Down the bella coola hill again.

A month after my previous trip, I went down the Bella Coola Hill again. The little black truck I’d had towed to Williams Lake proved to be too costly to repair. The motor had gone. This after I had already spent nearly $2,000 on repairs this year – and used up the second of my 4 BCAA tows. The only vehicle available was a bigger Dodge 1500 – 11 years old, which was one of the newest vehicles I’ve owned. (I might have got a cheaper vehicle in Kamloops or the lower mainland – but how would I get to these places without a second driver?) It needed repairs, but at the end of the first week in May, the new truck arrived home. It has all the electronic bells and whistles imaginable – and the first thing I did was lock the keys inside. (Fortunately Igor was able to break in and retrieve them.) However, there was a shake at higher speeds, and it was determined (by phone) that it was a tire imbalance so it was necessary to go back to Williams Lake a week later to get that seen to. However, the night before I was due to leave, I discovered I was missing my driver’s license. Websites told me that, because of covid, I would need to make an appointment in Williams Lake. My computer phone can’t handle menus so I decided to go to Bella Coola and get a new license there – I wouldn’t need an appointment or have to wait too long.

It was a gorgeous morning as I set off.

There was a lot less snow than a month previously.

Half way down the Bella Coola Hill I saw the first green leaves!

And downtown Bella Coola is fully leafed.

Now legal again, I entered the cool, lush forest of my friends’ driveway.

Here is my new truck in front of their house.

It was pretty windy; we were just greeting each other in their yard when there was a loud crack and a boom. A great old fir had crashed over. They had noticed a crack in it and had called a faller about taking it down; however, even without the wind, this would have been a very dangerous tree to fall. It made a humungous mess but fortunately did no damage.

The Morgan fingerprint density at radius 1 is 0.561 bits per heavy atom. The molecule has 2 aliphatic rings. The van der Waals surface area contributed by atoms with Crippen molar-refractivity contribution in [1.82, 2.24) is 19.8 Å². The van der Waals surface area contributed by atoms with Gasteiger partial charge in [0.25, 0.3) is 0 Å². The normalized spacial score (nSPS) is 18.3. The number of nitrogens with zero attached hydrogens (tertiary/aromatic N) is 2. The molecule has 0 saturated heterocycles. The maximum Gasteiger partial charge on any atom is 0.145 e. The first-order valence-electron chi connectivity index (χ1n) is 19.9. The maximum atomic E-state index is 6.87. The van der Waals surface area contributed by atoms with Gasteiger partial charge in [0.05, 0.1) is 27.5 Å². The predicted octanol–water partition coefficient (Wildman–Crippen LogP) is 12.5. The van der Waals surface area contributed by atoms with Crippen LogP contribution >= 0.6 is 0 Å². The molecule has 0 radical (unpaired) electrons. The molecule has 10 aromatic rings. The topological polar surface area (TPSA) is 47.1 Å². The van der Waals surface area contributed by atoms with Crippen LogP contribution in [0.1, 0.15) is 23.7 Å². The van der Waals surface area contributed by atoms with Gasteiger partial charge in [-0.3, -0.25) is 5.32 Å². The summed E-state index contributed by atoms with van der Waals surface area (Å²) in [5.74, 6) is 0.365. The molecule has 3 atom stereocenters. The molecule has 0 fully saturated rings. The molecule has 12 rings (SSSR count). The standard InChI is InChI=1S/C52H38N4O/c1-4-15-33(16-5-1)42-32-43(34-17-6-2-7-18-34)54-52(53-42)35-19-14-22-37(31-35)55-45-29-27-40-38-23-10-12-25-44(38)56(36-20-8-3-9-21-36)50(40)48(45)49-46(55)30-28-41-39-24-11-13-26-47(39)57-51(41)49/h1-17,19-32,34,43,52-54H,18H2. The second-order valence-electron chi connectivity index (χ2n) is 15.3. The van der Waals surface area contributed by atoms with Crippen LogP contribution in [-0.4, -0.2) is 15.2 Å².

It is such a different planet in the valley. The scraggly apple tree was in full bloom.

The very next day, the first leaves came out at home.

The following Monday, I drove to Williams Lake to get the tires balanced. A great deal of work has been done on the potholes, but now we have long stretches of loose gravel.

Because I didn’t have a lot to do, I was able to leave town early. I drove to the top of Sheep Creek Hill – about 25 minutes – to where there are a couple of outhouses, as always, thankful to get to the openness of the Chilcotin. (It had rained heavily in town, but up here the sun was shining.). I prepared a snack. Suddenly there was a loud POOOOF and smoke started to pour from the engine of the new truck. I leapt out and realized it was actually steam. I could hear furious boiling. I switched on the ignition – the temperature gauge was normal. I walked 1/2 km to a ranch, but no one was home.

Back to the truck. A logging truck pulled in. (It is a brake check area.) The driver came by and determined that the radiator hose had ripped apart. He had a radiophone but could not call out to a telephone. However a gas truck stopped and the first driver knew the second, and the second could call out to a phone line. So I was once again talking to Downtown Service. The garage organized a tow truck. BCAA websites say tow truck drivers can’t take passengers due to covid, but the tow truck driver wasn’t going to leave me stranded there so I got a ride back to Williams Lake with him. That was free tow number three used up. Only one tow left and it’s only May.

Then the news that a radiator hose was unavailable in Williams Lake. I would have to spend the night in town. Friends I have stayed with before are extremely covid cautious so I chose to go to a motel. A place was not that easy to come by – the motels were full of tree planters. With taxes, the room cost $100. It was the most boring $100 I’ve ever spent. It was clean, but: no view. Nothing to read. Was not sure how to get the best out of the TV and got only ads and sport. The cover of the heat dial fell off when I touched it – obviously didn’t work. Traffic and fridge noise all night. In the morning tried the coffee machine, but that didn’t work either. Because of food sensitivities, it is hard to find anything to eat in town, but I had snacks with me.

The garage had given me fridge space for the groceries I’d bought and a car to run around town in, which was very kind of them.

Up at crack of dawn as usual, I had to wait a few hours for the repairs, so I went to nearby Scout Island Nature Centre. This is a wonderful facility. Williams Lake is on a flyway and all kinds of birds pass through. There are many different species than where I live. However, it is extremely noisy with industrial railway noises and traffic. The birds don’t seem to mind, though.

Gadwall.

Yellow headed blackbird

American widgeon

The place was full of woodchucks.

And the heavy scent of choke cherries.

By mid morning I could leave. I spent the whole 4-hour journey wondering if I was going to get home, but I made it. And I haven’t dared go anywhere since!

One Woman's Life In The Wilderness